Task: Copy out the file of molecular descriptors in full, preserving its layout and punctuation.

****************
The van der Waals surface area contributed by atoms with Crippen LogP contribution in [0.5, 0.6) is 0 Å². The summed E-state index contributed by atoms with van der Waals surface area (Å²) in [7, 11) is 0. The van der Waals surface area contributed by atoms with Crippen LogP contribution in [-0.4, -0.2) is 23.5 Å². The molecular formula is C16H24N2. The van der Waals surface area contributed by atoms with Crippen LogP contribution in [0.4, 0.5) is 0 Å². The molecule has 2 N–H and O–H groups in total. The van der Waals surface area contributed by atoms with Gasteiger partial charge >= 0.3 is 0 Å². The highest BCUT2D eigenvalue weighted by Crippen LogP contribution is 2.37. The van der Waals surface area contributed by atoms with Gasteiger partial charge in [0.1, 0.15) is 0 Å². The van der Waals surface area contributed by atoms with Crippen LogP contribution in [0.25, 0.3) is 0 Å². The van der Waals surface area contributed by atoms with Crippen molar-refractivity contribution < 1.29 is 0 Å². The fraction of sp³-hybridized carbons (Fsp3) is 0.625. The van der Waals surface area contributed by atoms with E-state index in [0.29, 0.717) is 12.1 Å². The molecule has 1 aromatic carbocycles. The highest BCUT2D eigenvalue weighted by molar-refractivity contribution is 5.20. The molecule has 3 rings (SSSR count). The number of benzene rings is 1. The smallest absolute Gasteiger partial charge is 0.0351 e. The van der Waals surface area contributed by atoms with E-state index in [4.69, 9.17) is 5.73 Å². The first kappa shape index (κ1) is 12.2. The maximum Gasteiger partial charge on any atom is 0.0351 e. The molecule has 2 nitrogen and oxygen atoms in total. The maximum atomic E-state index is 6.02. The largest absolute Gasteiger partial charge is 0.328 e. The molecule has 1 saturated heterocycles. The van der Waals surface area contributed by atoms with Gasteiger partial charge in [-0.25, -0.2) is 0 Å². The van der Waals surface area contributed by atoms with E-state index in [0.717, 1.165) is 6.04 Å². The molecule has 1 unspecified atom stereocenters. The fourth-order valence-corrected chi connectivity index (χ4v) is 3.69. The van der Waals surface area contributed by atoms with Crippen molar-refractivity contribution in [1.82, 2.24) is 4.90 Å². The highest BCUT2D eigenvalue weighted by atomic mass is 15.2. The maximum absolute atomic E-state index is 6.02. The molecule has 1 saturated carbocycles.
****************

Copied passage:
The van der Waals surface area contributed by atoms with Crippen LogP contribution in [0.5, 0.6) is 0 Å². The summed E-state index contributed by atoms with van der Waals surface area (Å²) in [7, 11) is 0. The van der Waals surface area contributed by atoms with Crippen LogP contribution in [-0.4, -0.2) is 23.5 Å². The molecular formula is C16H24N2. The van der Waals surface area contributed by atoms with Crippen LogP contribution in [0.4, 0.5) is 0 Å². The molecule has 2 N–H and O–H groups in total. The van der Waals surface area contributed by atoms with Gasteiger partial charge >= 0.3 is 0 Å². The highest BCUT2D eigenvalue weighted by Crippen LogP contribution is 2.37. The van der Waals surface area contributed by atoms with Gasteiger partial charge in [0.1, 0.15) is 0 Å². The van der Waals surface area contributed by atoms with Crippen LogP contribution in [0.25, 0.3) is 0 Å². The van der Waals surface area contributed by atoms with Crippen molar-refractivity contribution < 1.29 is 0 Å². The fraction of sp³-hybridized carbons (Fsp3) is 0.625. The van der Waals surface area contributed by atoms with E-state index in [0.29, 0.717) is 12.1 Å². The molecule has 1 aromatic carbocycles. The highest BCUT2D eigenvalue weighted by molar-refractivity contribution is 5.20. The molecule has 3 rings (SSSR count). The number of benzene rings is 1. The smallest absolute Gasteiger partial charge is 0.0351 e. The van der Waals surface area contributed by atoms with E-state index in [4.69, 9.17) is 5.73 Å². The first kappa shape index (κ1) is 12.2. The maximum Gasteiger partial charge on any atom is 0.0351 e. The molecule has 2 nitrogen and oxygen atoms in total. The maximum atomic E-state index is 6.02. The largest absolute Gasteiger partial charge is 0.328 e. The molecule has 1 saturated heterocycles. The van der Waals surface area contributed by atoms with Gasteiger partial charge in [-0.25, -0.2) is 0 Å². The van der Waals surface area contributed by atoms with E-state index in [0.717, 1.165) is 6.04 Å². The molecule has 1 unspecified atom stereocenters. The fourth-order valence-corrected chi connectivity index (χ4v) is 3.69. The van der Waals surface area contributed by atoms with Crippen molar-refractivity contribution in [1.82, 2.24) is 4.90 Å². The highest BCUT2D eigenvalue weighted by atomic mass is 15.2. The maximum absolute atomic E-state index is 6.02. The molecule has 1 saturated carbocycles.